CTXMCTXM1436392CAAGAAGAATGGCACC
KPC2KPC21918393CGTTGATGCCACCACC
AMPCAMPC11140394ATGAAAAATGGAATAA
BLACMY2BLACMY211146395ATGATGAATGCAATAA
AMPRAMPR1876396ATGGTCAGCGGCGTAA
SULISULI1840397ATGGTGACATGCCTAG
AACAAPHDAACAAPHD11440398ATGAATATAAGATTGA
FLORFLOR11215399ATGACCACTCGTCTAA
TETMTETM1536400CACGCCAGCGGAAATG
TETCTETC1502401TATCGTCCCAGTCAGC
TETSTETS1555402GCTACATTGGCATTCA
TETATETA1494403TGGCATTCGCTATACG
TETGTETG1550404CTCGGTGGGGCTTTGC
TETLTETL1548405CTGGGTGAATTCCTGA
TETBTETB1571406AGTGCTGTTCCAAGCC
PTXPTX1872407ATCACTACCAGGAGCT
BONTBONT1792408TGATGGAATTCTACGG
NTNHNTNH1496409AATATTTGAATATGGT
BOTEBOTE11000410GATAAAATTAACTATG
EPSILONEPSILON1620411ATGCGAAAGGAGGAGC
TETANUSTETANUS11185412CCTGATAACTAACGGA
STX1ASTX1A1948413ATGAAAATGCAGTTGA
STX2ASTX2A1960414ATGAAGTGGTAAATAA
RICINUSTOXINRICINUSTOXIN11133415ATGGTCCACATCGGAT
CTXABCTXAB1984416CGGGCAGACCTGAGGA
PBLUEVECPBLUEVEC1236417CTGCAGGATGCGTTGC
PGEMVECPGEMVEC1226418GAATATGCTGCGTTGC
PUCVECPUCVEC1252419AGACAGTTTGGGTTGC
ATTIM4ATTIM41523420ACATCGACGAGCTTGC

Sample Preparation

In any embodiment of the present invention, the target nucleic acids (DNA and/or RNA) may be contained within a biological sample. The term “biological sample”, as used herein, refers to a sample obtained from an organism or from components (e.g., cells) of an organism. The sample may be of any biological tissue or fluid. Alternatively, the sample may be one taken from the environment (air, soil or water). Frequently the sample will be a “clinical sample” which is a sample derived from a patient. Such samples include, but are not limited to, sputum, nasal wash, nasal aspirate, throat swab, blood, blood cells (e.g., white cells), tissue or fine needle biopsy samples, urine, peritoneal fluid, visceral fluid, and pleural fluid, or cells therefrom. Within the context of the present invention it is preferred that the clinical sample be a nasal wash, nasal aspiration or a throat swab. In a particularly preferred embodiment the clinical sample is a nasal wash. Biological samples may also include sections of tissues such as frozen sections taken for histological purposes, or from non-human animal sources, plants, or environmental sources such as water, air, or soil.

In order to be detected using microarrays, the target nucleic acids may require some degree of processing. For the intended purposes, this will involve one or more of the following target processing steps: (1) isolation, (2) enrichment for target sequences of interest, (3) amplification, (4) labeling, and (5) hybridization. Preferred embodiments corresponding to each of these processing strategies are described below; however, the present invention is not intended to be limited thereto. To this end, the skilled artisan would readily appreciate alternative methods corresponding to the aforementioned processing strategies both based on those commonly in use and as described in U.S. Pat. No. 6,638,717, U.S. Pat. No. 6,376,191, U.S. Pat. No. 5,759,778, U.S. Pat. No. 6,268,133, and U.S. Pat. No. 6,613,516 (each of which are incorporated herein by reference in its entirety).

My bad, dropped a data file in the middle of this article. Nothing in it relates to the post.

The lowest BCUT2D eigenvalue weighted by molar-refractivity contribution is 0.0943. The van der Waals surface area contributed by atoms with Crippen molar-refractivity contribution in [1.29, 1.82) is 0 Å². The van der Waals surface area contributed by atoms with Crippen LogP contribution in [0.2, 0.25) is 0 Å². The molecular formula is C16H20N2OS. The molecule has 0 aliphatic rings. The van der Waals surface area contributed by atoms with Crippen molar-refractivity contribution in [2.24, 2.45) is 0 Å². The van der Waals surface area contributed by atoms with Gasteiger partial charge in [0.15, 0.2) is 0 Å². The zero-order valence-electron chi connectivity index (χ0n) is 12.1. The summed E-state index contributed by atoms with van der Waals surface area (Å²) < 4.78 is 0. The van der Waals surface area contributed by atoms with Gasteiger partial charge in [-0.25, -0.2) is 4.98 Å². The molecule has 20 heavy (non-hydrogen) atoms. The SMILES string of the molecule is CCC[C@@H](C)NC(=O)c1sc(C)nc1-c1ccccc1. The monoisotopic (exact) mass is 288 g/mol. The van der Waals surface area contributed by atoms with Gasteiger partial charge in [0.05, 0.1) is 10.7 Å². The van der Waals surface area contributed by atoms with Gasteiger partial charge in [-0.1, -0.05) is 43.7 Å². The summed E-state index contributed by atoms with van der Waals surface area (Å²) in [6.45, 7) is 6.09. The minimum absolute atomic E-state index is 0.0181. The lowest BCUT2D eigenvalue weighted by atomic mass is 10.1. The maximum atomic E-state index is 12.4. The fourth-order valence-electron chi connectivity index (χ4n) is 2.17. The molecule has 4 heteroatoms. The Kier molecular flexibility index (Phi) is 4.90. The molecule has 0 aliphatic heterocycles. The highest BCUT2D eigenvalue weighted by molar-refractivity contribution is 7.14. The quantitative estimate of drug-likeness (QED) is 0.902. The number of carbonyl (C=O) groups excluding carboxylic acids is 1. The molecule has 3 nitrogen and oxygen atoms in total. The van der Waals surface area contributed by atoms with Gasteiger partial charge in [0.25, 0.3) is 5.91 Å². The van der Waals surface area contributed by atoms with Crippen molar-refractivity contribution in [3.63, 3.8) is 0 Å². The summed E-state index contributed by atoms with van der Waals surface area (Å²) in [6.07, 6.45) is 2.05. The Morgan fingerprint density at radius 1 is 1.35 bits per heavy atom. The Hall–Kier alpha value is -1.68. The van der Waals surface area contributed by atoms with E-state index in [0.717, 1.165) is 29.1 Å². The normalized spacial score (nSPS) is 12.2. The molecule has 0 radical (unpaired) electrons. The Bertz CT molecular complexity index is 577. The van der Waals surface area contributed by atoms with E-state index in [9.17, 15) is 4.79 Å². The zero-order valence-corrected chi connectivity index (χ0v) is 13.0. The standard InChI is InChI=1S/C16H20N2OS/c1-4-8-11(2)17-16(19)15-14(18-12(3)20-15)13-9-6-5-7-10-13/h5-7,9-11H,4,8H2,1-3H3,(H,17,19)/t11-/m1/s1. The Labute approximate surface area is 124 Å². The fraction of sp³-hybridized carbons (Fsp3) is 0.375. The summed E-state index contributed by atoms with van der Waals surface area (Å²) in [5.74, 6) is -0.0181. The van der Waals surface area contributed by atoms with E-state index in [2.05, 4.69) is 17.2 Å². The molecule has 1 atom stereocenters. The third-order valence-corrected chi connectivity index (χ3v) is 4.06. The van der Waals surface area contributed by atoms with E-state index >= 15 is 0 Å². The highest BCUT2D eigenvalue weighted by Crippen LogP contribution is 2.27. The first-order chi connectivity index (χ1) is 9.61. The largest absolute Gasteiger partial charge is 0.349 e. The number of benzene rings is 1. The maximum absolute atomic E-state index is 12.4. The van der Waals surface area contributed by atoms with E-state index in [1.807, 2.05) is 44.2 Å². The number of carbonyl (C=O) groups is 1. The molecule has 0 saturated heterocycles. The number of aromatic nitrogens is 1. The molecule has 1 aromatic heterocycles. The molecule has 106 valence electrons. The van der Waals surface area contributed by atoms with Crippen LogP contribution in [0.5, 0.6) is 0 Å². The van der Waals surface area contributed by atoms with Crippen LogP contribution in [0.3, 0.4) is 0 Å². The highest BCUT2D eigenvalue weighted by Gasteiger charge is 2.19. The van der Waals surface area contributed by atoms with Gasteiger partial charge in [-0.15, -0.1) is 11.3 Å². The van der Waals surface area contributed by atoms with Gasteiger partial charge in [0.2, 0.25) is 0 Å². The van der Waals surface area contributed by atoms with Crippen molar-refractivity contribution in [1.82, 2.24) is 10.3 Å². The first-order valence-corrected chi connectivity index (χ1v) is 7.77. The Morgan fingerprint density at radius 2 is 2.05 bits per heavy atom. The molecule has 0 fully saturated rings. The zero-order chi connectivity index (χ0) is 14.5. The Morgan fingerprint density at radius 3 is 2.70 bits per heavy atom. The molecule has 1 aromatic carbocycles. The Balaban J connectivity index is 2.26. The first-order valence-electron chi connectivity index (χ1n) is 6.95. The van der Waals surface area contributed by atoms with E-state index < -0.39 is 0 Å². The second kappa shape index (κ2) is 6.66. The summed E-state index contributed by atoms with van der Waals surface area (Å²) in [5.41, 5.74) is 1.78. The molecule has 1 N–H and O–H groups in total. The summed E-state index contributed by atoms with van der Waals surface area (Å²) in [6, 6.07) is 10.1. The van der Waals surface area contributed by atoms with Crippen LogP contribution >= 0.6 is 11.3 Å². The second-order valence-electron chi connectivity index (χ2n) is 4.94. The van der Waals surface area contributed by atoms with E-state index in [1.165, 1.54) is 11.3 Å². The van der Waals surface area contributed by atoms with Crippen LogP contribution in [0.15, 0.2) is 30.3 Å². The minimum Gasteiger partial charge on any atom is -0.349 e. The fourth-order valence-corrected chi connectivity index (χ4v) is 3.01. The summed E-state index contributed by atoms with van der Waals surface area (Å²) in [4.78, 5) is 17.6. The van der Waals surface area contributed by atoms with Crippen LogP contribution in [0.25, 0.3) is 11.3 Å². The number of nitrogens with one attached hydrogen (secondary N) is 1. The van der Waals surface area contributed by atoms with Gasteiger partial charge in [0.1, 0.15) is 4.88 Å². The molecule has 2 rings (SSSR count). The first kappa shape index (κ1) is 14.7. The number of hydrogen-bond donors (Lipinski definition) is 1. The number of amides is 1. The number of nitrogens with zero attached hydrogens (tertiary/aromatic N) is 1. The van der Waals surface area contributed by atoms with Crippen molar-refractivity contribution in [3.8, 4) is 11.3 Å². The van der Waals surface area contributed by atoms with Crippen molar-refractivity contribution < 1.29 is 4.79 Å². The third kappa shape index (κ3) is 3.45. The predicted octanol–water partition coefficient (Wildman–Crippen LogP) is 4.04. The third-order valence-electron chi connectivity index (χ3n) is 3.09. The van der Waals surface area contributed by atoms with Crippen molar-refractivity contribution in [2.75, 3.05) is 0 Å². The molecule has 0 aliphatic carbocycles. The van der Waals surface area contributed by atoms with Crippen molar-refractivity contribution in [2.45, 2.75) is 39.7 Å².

Target Nucleic Acid Isolation

In an embodiment of the present invention, the target nucleic acids (RNA and/or DNA) to be assayed are isolated prior to amplification of the same. Methods of isolating nucleic acids are well known to the skilled artisan.

In a preferred embodiment, the target nucleic acid isolation may be performed using a MasterPure™ DNA Purification Kit (Epicentre Technologies, Madison, Wis.) ethanol purification method (per manufacturer's instructions). In another preferred embodiment, the target nucleic acids will be isolated using a rapid microcentrifuge technique, as in the use of Xtra Amp Kit (XTRANA, Inc. Broomfield, Colo.). In yet another preferred embodiment, the nucleic acids will be isolated using an automated device for said purpose, such as a GeneXpert (Cepheid, Sunnyvale, Calif.) or using a robot for magnetic bead-based isolation (e.g. Qiagen or Beckman).

A variety of other commercial products are available that are geared towards purification and concentration of nucleic acids from complex matrices. In addition to the methods described above and in the invention, alternatives include:

QIAamp DNA Mini Kit (Qiagen)—

(For Purification of Genomic, Mitochondrial, Bacterial, Parasite, or Viral DNA)

The QIAamp DNA Mini Kit simplifies isolation of DNA from human tissue samples with fast spin-column or vacuum procedures. DNA binds specifically to the QIAamp silica-gel membrane while contaminants pass through. PCR inhibitors such as divalent cations and proteins are completely removed in two efficient wash steps, leaving pure DNA to be eluted in either water or a buffer provided with the kit. QIAamp DNA technology yields genomic, mitochondrial, bacterial, parasite, or viral DNA from human tissue samples ready to use in PCR and blotting procedures.

RNeasy Mini Kit (Ambion)—